Listen to the story here:
On Feb. 28, Toronto Metropolitan University (TMU) hosted its first Culture Fest since 2019 in an effort to celebrate the school’s multicultural diversity.
The two-hour event was organized by International Student Support (ISS) and Student Life and Campus Engagement (SLCE). Attendees could sample foods from many different cultures, play interactive games and explore booths from various student groups. The event made a return after a three-year pause due to the pandemic.
Culture Fest “allows students to feel pride and belonging in celebrating their culture with friends and peers,” a representative of ISS said via email. “The inclusion of food is a great way for community members to break bread with each other, share a meal, and discover fun and interesting things about peoples’ backgrounds.”
Culture Fest’s dishes — all free — included Mediterranean-inspired baklava, Thai spring rolls and Caribbean-style jerk chicken. They also provided a vegetarian chickpea and rice dish.
“We’re such a multicultural city and school, so we’re hoping to show ourselves to everyone who is interested in our culture,” said Andrés Eduardo O’Brien Ramírez, a fourth-year graphic communications student and president of the Organization of Latin American Students (OLAS), which had a booth at the festival.
The OLAS booth, decked out in various flags, a festive sombrero and a vibrant pinata, provided traditional snacks from all over Latin America, including Columbia, Peru and Venezuela.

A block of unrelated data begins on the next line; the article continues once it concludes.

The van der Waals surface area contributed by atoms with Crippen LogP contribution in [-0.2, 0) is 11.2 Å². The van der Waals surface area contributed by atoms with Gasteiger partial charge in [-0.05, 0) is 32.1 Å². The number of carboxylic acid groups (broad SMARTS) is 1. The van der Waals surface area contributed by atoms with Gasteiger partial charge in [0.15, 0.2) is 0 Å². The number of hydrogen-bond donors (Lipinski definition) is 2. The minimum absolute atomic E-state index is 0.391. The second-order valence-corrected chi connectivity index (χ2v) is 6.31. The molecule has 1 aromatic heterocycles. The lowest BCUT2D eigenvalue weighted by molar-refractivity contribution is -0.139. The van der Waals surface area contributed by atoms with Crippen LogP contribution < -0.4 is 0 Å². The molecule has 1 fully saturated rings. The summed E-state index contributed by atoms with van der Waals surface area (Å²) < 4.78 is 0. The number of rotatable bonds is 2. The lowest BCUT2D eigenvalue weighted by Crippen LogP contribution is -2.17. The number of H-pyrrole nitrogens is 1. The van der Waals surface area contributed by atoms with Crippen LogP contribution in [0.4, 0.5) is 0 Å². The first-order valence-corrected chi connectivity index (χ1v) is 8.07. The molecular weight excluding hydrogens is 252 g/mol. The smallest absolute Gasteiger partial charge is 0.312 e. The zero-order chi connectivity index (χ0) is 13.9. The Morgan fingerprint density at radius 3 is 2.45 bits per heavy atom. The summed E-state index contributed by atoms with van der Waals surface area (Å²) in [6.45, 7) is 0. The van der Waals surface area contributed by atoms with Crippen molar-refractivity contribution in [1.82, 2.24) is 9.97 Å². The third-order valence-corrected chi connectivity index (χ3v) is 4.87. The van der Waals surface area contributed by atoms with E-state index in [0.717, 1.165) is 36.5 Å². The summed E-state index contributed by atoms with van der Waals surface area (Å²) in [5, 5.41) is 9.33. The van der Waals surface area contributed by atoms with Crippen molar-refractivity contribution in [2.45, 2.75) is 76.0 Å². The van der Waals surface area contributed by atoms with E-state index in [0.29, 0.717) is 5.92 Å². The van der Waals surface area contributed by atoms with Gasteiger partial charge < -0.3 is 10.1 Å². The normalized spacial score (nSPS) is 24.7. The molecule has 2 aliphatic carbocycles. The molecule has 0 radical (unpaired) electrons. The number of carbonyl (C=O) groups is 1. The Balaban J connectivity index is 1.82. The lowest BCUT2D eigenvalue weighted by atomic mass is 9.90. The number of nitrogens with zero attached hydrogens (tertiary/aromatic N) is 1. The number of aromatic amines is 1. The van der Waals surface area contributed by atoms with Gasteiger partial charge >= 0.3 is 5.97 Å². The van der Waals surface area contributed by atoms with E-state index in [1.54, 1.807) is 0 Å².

Alongside OLAS, the Hong Kong Student Association (HKSA) also presented a booth with multiple Hong-Kong inspired dishes, including beef stir-fried noodles, soft-flour cakes and dried squid.
“I just want them to try something new and hopefully they like it,” said Tiffany Huang, a second-year early childhood studies student and event associate for HKSA. “Because this is very unique stuff.”
Both Huang and Ramírez said they hope to have more students join their groups as a result of Culture Fest, and said they welcome students from all different backgrounds to get involved.
As students enjoyed the food, they were invited to join in on games like Kahoot, which quizzed them on their cultural knowledge.
“I love cultural events and people showcasing their culture,” said Trisha Parco, a first-year new media student who attended the event. “I hope it gets bigger.”
Ramírez agreed and said they want to see Culture Fest make an annual return. “I hope it gets even bigger and bigger so we can do it in a bigger place with so many different student groups that represent their culture.”
Looking ahead, ISS representatives said they’re excited to bring Culture Fest back to campus, hoping to return it to a yearly event. “We are open to future collaborations with cultural and regional-based student groups at TMU to enhance student engagement.”